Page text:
By: Sam Kayuha, In The Record Store staff writer.
Nick D’ & The Believers joined the podcast last year, and one point singer and keyboard player Nick D’Andrea discussed what was perhaps the biggest level of exposure they have had so far, when one of their songs was selected to appear in the Freeform’s “Pretty Little Liars.”
“They have a very devoted fan base so even if the song is playing very faintly in the background they’ll track you down online,” D’Andrea said. “You’ll see it reflected in Spotify and stuff like that.”
Many television shows of today make use of music, using it much more dramatically than background music. Here are four of the best modern shows that are only made better by the soundtracks.
Breaking Bad: One of the shows most responsible for the modern “Golden Age of Television,” AMC’s “Breaking Bad” was a five-season evolution of both character and atmosphere — from Walter White’s cancer diagnosis to his foray into meth-cooking, the show moves from realistic portrayals of suffering to lighthearted moments, to a darkness that eventually engulfs even the jolliest characters.
One scene in particular embodies that switch. Walt, fresh from drug-cooking hiatus, comes across a rival dealer in a hardware store and offers a grim, iconic threat. TV on the Radio’s “DLZ,” with its pulsating, menacing melody confirms that “This is beginning to feel like the dawn of the loser forever,” as Walt truly becomes one of TV’s greatest villains.
Mad Men: A fantastic drama in which the changing world of the 1960's is a character in itself, “Mad Men” uses music to add to the gut punch that was the end of many episodes. Songs by Bob Dylan, the Rolling Stones, Nancy Sinatra and Vanilla Fudge are all used poignantly.
The earlier seasons might as well the be the antiquity in its post-war, Kennedy-era sheen. But the show’s fifth season takes the hardest counter-cultural turn, exemplified by a Beatles song that was the band’s move toward psychedelia and an existential realignment that would influence the upcoming summer of love and the hippie movement.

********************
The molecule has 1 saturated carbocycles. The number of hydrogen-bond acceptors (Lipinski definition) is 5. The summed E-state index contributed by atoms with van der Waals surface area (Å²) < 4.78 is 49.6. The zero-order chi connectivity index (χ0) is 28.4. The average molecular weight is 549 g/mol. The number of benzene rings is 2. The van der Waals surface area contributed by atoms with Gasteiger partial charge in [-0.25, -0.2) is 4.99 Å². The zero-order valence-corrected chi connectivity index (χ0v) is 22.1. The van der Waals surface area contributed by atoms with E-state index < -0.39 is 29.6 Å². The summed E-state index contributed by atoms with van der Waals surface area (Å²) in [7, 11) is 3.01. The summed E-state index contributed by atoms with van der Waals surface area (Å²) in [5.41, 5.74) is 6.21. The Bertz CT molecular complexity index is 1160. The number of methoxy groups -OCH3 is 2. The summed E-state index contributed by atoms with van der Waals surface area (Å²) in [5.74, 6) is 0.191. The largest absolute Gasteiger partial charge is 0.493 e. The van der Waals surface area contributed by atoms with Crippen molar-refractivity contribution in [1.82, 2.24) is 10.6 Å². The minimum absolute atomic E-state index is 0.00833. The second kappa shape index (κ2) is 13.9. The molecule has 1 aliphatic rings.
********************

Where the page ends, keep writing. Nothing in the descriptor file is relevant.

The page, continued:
The Beatles big break from the days of matching suits and mop tops came with “Revolver,” released in August of 1966. It’s closing track, “Tomorrow Never Knows,” is the band’s first foray into avant garde experimentation, a checkpoint for the change music and culture were about to take. Don Draper’s aging is apparent after his younger wife gives him the record and tells him to “Start with one.” His reaction is literal and symbolic.
Atlanta: Donald Glover’s surreal dramedy is the first show to deal directly with a city that has been a capital of creativity in music for decades.
In 2017, it seems impossible for its rap scene to be any more influential. The past few months have seem Rae Sremmurd’s “Black Beatles,” produced by Atlanta native Mike Will-Made-It, and Migos’ “Bad and Boujee” produced by native Metro Boomin and featuring two Atlanta natives and a transplant, become consecutive number one songs. Atlanta’s own, Future, also just put out two records in two weeks, both topping the charts.
The show’s promos were soundtracked by Tame Impala’s “New Person, Same Old Mistakes,” and the episodes are scored by an ecclectic mix of Atlanta artists and others; Migos, Young Thug and Outkast, along with Funkadelic, Beach House and Bill Withers.
Easily one of the best shows of 2016, “Atlanta”’s excellence was spread around to every aspect of the production, especially the music.
Broad City: One of the best and most relevant comedies of recent years, the music of “Broad City” has received acclaim along with the show’s stars, Illana Glazer and Abbi Jacobson.
Featuring mostly lesser-known artists, the show has carved out a soundtrack that fits perfectly with its hip stars and New York setting. The soundtrack is so ear-catching that the show’s music supervisor, Matt FX, has been profiled by Billboard and the New York Times.
Photay is an electronic composer who has had songs featured in the show, and wrote music specifically for it. “No Sass” is used in a scene that involved cooking up homemade fire crackers.
Even when it isn’t in your face, music adds emotion and atmosphere to television. While some shows can afford tracks by the Beatles, others like “Broad City” use the ingenuity of smaller artists — both to masterful effect.